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The residue of stuttering pseudoscience continues to thrive…

I ran across an interesting blogpost by a ’40-something professor’ that totally pins the pseudoscience on (Wendell) Johnsonian (diagnosogenic) stuttering theory and pediatric stuttering treatment.  (i.e., just ignore it because it’ll go away on it’s own)  Amazing how a non-SLP-professional can easily point out the flaws of our field…yet our field continues to chug merrily along under the guise of ‘success’.

In essence, the source article talks about how ignoring a behavior (such as stuttering) is a great way to treat the behavior (such as stuttering).  After all, it works some 80% of the time, right? And if they’re still stuttering around age 6, then you can do something about it then.  *smacks forehead* The field of SLP has largely supported this tripe for decades, even though we’ve had data for over 10 years that clearly states differently (Yairi et al., 1996).

The area of stuttering is devoid of true science.  Sometimes I wonder why I even bother…

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  1. Pamm
    March 31st, 2009 at 19:31 | #1

    You bother because you care!


    Greg @ Stuttering.me Reply:

    Ugh! I just wish I had better and more exciting things to report!


  2. Sandra
    April 1st, 2009 at 14:01 | #2

    My very highly verbal two year old started stuttering this weekend. It’s severe, with frequent total blockages. She’s incredibly frustrated and has already chosen to cut the amount she speaks to about 25%.
    Can you point me to good information and resources?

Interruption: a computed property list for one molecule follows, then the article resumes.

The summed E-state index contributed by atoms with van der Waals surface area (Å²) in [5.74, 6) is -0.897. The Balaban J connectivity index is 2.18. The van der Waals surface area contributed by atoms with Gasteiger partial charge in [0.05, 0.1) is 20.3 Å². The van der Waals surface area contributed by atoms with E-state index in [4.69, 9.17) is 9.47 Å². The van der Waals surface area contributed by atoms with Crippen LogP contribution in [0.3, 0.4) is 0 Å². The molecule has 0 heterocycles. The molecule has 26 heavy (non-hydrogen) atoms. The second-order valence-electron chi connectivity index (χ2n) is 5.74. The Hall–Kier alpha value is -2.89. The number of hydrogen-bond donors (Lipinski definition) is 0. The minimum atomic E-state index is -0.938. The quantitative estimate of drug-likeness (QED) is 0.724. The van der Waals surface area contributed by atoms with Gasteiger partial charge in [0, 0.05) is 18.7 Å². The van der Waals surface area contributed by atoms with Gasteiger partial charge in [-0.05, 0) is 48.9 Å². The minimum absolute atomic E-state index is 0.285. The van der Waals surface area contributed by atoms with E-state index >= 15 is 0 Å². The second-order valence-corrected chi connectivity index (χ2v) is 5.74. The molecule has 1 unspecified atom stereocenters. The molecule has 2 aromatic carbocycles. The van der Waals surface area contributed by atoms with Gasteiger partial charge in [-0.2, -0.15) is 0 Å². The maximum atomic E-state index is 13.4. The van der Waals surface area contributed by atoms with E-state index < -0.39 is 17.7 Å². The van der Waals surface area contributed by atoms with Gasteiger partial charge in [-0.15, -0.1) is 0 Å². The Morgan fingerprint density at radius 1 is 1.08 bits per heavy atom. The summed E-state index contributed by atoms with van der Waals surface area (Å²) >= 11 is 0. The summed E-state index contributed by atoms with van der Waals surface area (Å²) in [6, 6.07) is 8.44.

Thanks so much.


    Greg @ Stuttering.me Reply:

    Hi Sandra,

    There are a few really good studies on this kind of thing; I may be able to email them to you if I get an email. (You can contact me by my email/username; just make sure you delete the spaces.) Somewhat antithetically, the severity and frequency of stuttering at onset is not a predictive variable towards persistence or recovery.

    In any event, you’ve basically got 2 or 3 therapy options; but at age 2–I’d probably suggest indirect treatment, such as time-outs and reducing the linguistic complexity.

    There’s really too much to discuss over email; the best thing to do is to contact a qualified SLP in your area that knows pediatric stuttering. You can go to the Stuttering Foundation of America and search out the referral page. When you have some to choose from in your area, ask them how they’ve integrated the Yairi, 1996 data into their clinical decision-making re: the onset of stuttering. If they give you a coherent answer, they’re good. If they can’t–then hang up on them…


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